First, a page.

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Tropaeolum majus (garden nasturtium, Indian cress or monks cress) is a flowering plant in the family Tropaeolaceae, originating in South America in the Andes from Bolivia north to Colombia. They have showy, often intensely bright flowers, and rounded, peltate (shield-shaped) leaves with the petiole in the centre. The flowers have five petals (sometimes more), a three-carpelled ovary, and a funnel-shaped nectar tube in the back: they vary from yellow to orange to red, frilled and often darker at the base of the petals. The nasturtiums receive their name from the fact that they produce an oil that is similar to that produced by watercress (Nasturtium officinale), from the family Brassicaceae. SOURCE: Wikipedia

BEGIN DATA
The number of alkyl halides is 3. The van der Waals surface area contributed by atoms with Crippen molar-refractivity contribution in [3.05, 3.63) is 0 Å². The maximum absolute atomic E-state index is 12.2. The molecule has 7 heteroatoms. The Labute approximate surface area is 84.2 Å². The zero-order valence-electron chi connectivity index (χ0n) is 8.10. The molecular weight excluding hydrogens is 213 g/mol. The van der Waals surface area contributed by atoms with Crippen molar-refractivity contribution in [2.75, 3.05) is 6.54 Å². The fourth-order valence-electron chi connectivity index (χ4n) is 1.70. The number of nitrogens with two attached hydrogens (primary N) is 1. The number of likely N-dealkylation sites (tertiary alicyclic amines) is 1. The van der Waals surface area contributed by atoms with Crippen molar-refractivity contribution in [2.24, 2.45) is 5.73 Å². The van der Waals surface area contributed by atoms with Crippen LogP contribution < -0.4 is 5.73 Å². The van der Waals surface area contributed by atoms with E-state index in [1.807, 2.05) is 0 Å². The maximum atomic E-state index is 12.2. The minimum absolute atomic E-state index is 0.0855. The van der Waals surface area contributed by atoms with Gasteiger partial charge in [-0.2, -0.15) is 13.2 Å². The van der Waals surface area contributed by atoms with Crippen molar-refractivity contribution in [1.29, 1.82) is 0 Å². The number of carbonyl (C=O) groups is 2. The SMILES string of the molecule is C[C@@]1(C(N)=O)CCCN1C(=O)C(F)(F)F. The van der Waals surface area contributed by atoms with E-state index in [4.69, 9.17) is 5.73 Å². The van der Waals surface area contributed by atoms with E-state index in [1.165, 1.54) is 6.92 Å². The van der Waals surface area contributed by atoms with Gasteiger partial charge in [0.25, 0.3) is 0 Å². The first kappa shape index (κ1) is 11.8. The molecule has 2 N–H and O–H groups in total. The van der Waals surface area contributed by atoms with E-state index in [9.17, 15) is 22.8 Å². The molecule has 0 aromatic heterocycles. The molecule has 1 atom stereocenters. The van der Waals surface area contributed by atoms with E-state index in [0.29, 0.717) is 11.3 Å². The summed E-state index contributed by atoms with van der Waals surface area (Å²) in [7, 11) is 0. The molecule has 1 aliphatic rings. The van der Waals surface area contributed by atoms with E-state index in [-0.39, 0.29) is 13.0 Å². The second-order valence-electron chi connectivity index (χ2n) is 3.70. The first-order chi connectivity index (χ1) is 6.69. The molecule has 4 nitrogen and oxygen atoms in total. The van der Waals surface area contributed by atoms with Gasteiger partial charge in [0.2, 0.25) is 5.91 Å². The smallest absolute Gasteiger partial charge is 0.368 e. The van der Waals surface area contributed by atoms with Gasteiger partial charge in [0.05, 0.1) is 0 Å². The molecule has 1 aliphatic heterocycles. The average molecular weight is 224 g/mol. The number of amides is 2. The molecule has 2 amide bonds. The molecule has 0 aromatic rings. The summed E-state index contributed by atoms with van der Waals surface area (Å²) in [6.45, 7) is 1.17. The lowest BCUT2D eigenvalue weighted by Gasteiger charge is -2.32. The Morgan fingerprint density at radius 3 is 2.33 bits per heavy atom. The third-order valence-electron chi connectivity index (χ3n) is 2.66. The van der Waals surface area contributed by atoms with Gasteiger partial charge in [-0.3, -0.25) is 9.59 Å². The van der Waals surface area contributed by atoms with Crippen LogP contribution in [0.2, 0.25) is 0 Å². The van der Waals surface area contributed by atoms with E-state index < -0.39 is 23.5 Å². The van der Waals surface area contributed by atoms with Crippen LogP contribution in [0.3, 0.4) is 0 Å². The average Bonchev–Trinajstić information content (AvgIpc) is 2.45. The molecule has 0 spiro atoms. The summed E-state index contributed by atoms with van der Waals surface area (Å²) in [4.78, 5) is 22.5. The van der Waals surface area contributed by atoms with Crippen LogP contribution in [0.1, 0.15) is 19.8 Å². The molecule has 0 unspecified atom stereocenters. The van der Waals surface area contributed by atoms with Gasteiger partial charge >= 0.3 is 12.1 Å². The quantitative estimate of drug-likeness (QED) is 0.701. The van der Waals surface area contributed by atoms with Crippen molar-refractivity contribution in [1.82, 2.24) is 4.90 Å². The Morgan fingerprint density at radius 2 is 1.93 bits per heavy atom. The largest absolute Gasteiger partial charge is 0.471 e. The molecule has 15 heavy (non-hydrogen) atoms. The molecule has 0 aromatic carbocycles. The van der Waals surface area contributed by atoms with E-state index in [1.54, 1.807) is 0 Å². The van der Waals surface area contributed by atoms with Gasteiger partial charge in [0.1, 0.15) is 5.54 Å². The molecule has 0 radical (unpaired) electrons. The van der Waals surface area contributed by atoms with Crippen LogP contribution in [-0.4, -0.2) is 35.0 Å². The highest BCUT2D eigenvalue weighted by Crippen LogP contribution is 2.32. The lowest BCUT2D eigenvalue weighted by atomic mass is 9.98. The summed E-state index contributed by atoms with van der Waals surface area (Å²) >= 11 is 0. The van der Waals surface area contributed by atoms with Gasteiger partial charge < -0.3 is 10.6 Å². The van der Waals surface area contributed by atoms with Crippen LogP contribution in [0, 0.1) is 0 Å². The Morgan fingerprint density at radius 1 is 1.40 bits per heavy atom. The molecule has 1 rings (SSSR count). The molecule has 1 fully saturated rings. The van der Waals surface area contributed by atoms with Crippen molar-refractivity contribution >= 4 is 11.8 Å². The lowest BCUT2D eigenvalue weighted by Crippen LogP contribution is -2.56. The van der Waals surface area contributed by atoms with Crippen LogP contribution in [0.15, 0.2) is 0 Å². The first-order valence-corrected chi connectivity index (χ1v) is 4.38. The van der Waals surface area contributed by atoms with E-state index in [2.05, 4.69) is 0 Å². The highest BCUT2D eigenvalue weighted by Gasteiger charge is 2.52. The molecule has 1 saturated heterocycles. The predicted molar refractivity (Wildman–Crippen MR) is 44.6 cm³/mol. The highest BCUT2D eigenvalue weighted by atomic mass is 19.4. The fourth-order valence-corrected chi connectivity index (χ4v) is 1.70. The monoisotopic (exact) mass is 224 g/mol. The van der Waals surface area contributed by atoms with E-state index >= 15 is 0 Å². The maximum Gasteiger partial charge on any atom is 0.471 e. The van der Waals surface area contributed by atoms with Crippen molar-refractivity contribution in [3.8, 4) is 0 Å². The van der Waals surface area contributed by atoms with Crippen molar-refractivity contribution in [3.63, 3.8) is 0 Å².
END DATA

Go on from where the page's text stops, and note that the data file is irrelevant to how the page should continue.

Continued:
Garden nasturtiums are grown for their flowers, and also because both their leaves and flowers are edible; they can be used in salads, imparting a delicately peppery taste. The seeds are also edible, and can be used as a caper substitute. It is widely cultivated, both as an ornamental plant and as a medicinal plant.